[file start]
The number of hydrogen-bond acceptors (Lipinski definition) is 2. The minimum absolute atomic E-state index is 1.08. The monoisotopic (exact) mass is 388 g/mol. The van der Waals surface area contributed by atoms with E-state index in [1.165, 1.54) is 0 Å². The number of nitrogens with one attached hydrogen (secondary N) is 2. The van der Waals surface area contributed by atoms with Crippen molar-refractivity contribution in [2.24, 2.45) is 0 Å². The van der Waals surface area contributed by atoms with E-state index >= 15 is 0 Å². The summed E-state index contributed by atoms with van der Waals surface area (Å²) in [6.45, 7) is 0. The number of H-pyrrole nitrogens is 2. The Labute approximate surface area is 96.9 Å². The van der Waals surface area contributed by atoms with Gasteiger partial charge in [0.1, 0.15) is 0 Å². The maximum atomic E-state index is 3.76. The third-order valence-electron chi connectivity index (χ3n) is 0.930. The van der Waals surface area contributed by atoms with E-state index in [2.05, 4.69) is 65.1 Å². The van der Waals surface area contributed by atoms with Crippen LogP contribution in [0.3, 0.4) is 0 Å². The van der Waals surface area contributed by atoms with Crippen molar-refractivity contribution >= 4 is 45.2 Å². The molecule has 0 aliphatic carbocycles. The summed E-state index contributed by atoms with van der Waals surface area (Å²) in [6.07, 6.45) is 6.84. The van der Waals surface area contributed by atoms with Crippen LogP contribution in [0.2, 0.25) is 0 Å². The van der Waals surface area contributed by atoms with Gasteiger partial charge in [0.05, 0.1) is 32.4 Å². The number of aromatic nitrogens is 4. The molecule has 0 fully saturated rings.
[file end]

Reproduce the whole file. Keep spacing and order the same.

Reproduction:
The number of hydrogen-bond acceptors (Lipinski definition) is 2. The minimum absolute atomic E-state index is 1.08. The monoisotopic (exact) mass is 388 g/mol. The van der Waals surface area contributed by atoms with E-state index in [1.165, 1.54) is 0 Å². The number of nitrogens with one attached hydrogen (secondary N) is 2. The van der Waals surface area contributed by atoms with Crippen molar-refractivity contribution in [2.24, 2.45) is 0 Å². The van der Waals surface area contributed by atoms with E-state index >= 15 is 0 Å². The summed E-state index contributed by atoms with van der Waals surface area (Å²) in [6.45, 7) is 0. The number of H-pyrrole nitrogens is 2. The Labute approximate surface area is 96.9 Å². The van der Waals surface area contributed by atoms with Gasteiger partial charge in [0.1, 0.15) is 0 Å². The maximum atomic E-state index is 3.76. The third-order valence-electron chi connectivity index (χ3n) is 0.930. The van der Waals surface area contributed by atoms with E-state index in [2.05, 4.69) is 65.1 Å². The van der Waals surface area contributed by atoms with Crippen LogP contribution in [0.3, 0.4) is 0 Å². The van der Waals surface area contributed by atoms with Crippen molar-refractivity contribution >= 4 is 45.2 Å². The molecule has 0 aliphatic carbocycles. The summed E-state index contributed by atoms with van der Waals surface area (Å²) in [6.07, 6.45) is 6.84. The van der Waals surface area contributed by atoms with Crippen LogP contribution in [0.2, 0.25) is 0 Å². The van der Waals surface area contributed by atoms with Gasteiger partial charge in [0.05, 0.1) is 32.4 Å². The number of aromatic nitrogens is 4. The molecule has 0 fully saturated rings.